A banking veteran wants to change the way third-party marketing firms help banks sell investment products.

Joseph S. Dolock, who until three months ago headed Crossland Federal Saving Bank's in-house brokerage program, joined CPI Financial Services last month. As senior vice president, he will spearhead the firm's plans to market products through banks.

A decorated Vietnam War veteran who likes to play tennis in freezing weather, Mr. Dolock has spent his career in a variety of banking posts.

He worked at Chemical Banking Corp., New York, where he was in charge of mergers and acquisitions. He also was head of investment services at New Hampshire Savings Bank. He ran Crossland's brokerage until the Brooklyn, N.Y.-based thrift transferred those operations in October to GNA Corp., a Seattle-based marketing firm.

Mr. Dolock said his experience running a brokerage and working as a banker will help him in his new post at CPI. He said his background will also be an asset in helping bank-based brokers understand the market.

"The ideal is to give the investor a full range of products, not just government funds or bond funds," he said. Customers should also be offered no-load mutual funds, in addition to products with sales fees.

Unlike many marketing firms that have already cemented alliances with bigger banks, CPI, which managed about $100 million in assets at the end of 1994, is mostly targeting New England credit unions and small banks that have $1 billion or less in assets.

The Providence, R.I.-based firm also positions itself as a full-service brokerage business, distinguishing itself from the crowd with a wrap- account type of asset allocation product and better trained brokers, Mr. Dolock said.

Even so, Mary McAvity, a consultant with Cerulli Associates in Boston, said this is not a good time for investment marketing firms start-ups like CPI's.

"Good luck to them," she said. "They're going into a very tough market. Most banks have thrown out their third-party marketers.''

CPI's investment representatives will be required to have two licenses from the National Association of Securities Dealers. A series 7 license will permit brokers to sell securities, along with mutual funds, and annuities. A series 65 license will allow brokers to act as investment advisers, enabling them to charge a fee for investment advice.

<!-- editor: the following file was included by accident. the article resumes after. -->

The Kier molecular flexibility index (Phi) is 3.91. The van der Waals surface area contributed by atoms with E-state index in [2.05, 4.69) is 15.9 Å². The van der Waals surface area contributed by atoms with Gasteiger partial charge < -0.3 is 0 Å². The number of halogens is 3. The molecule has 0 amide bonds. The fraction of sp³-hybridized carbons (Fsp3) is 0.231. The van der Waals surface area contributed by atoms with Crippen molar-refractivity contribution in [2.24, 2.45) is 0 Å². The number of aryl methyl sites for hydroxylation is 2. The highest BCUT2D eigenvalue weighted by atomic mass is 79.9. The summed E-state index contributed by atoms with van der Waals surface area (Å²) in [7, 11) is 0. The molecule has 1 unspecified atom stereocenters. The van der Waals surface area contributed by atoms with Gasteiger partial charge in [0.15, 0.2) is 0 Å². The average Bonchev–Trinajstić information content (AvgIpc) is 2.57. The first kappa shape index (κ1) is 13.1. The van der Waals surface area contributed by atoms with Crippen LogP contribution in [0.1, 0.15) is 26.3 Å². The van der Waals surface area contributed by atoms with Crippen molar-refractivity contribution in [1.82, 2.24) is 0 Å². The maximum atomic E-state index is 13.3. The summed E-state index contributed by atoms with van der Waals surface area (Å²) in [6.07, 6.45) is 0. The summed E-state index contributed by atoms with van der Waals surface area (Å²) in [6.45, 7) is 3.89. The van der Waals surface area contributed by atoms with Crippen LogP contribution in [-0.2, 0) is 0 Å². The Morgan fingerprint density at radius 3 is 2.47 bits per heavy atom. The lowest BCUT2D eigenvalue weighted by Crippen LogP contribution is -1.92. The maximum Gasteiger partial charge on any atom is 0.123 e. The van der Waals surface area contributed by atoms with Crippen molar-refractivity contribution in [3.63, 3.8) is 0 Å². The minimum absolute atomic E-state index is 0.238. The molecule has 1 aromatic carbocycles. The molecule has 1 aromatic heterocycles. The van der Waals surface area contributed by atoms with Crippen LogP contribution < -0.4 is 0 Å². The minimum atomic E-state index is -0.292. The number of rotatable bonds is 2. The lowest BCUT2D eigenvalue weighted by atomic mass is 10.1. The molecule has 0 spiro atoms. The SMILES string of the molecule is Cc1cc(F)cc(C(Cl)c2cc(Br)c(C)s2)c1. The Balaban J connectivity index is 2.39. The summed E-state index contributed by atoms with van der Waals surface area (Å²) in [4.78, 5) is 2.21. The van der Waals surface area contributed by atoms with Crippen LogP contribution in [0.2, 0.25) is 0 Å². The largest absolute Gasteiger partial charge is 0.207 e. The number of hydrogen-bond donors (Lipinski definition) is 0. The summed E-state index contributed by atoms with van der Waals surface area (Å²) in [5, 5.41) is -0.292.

The investment advisers will update individuals who hold assets in wrap accounts on a quarterly basis. Wrap accounts are newcomers among investment marketers, and some who follow the industry say they pioneer a concept large brokerage houses have used for more than a decade.

"There is a real movement in the brokerage industry in the direction away from selling transaction-based products," said Kenneth Kehrer, who heads Kenneth Kehrer Associates in Princeton, N.J. This trend, he said, is in response to declining sales.

CPI's asset-allocation program is based on a theory that won the Nobel Prize in economics in 1990. The strategy seeks to diversify assets in order to minimize risk.

"It's a quantitative way of measuring risk," and increasing returns at the same time, said Todd LaScola, CPI's president.

Using this system, investors answer 18 questions to determine their risk tolerance and investment goals. Then CPI's representatives use the answers to "customize" investors' portfolios.

Several other investment marketers have come up with similar asset- allocation packages. Tampa-based Invest Financial Corp., one of the largest marketing companies, recently launched its own asset allocation software. And Boston-based Fidelity Investments last year unveiled three versions of software that help bank-based representatives develop portfolios using computer models.

Some companies, such as Wayne, Pa.-based SEI Corp., have even come up with mutual fund wrap accounts, which "wrap" money management by well-known fund companies and trading and financial planning services.

SEI, a diversified financial services company, makes money from built-in mutual fund fees, and banks charge a one-time "wrap" fee that can vary between 1% and 1.5% of the assets under management.

CPI executives say that what distinguishes them from other marketing companies is that CPI does not have to rely on any one manager. The company that runs CPI's asset allocation program, Wilson Associates, in Woodhills, Calif., only performs a quantitative, not a management-type, role.

"We can use any manager we want," said Mr. LaScola.

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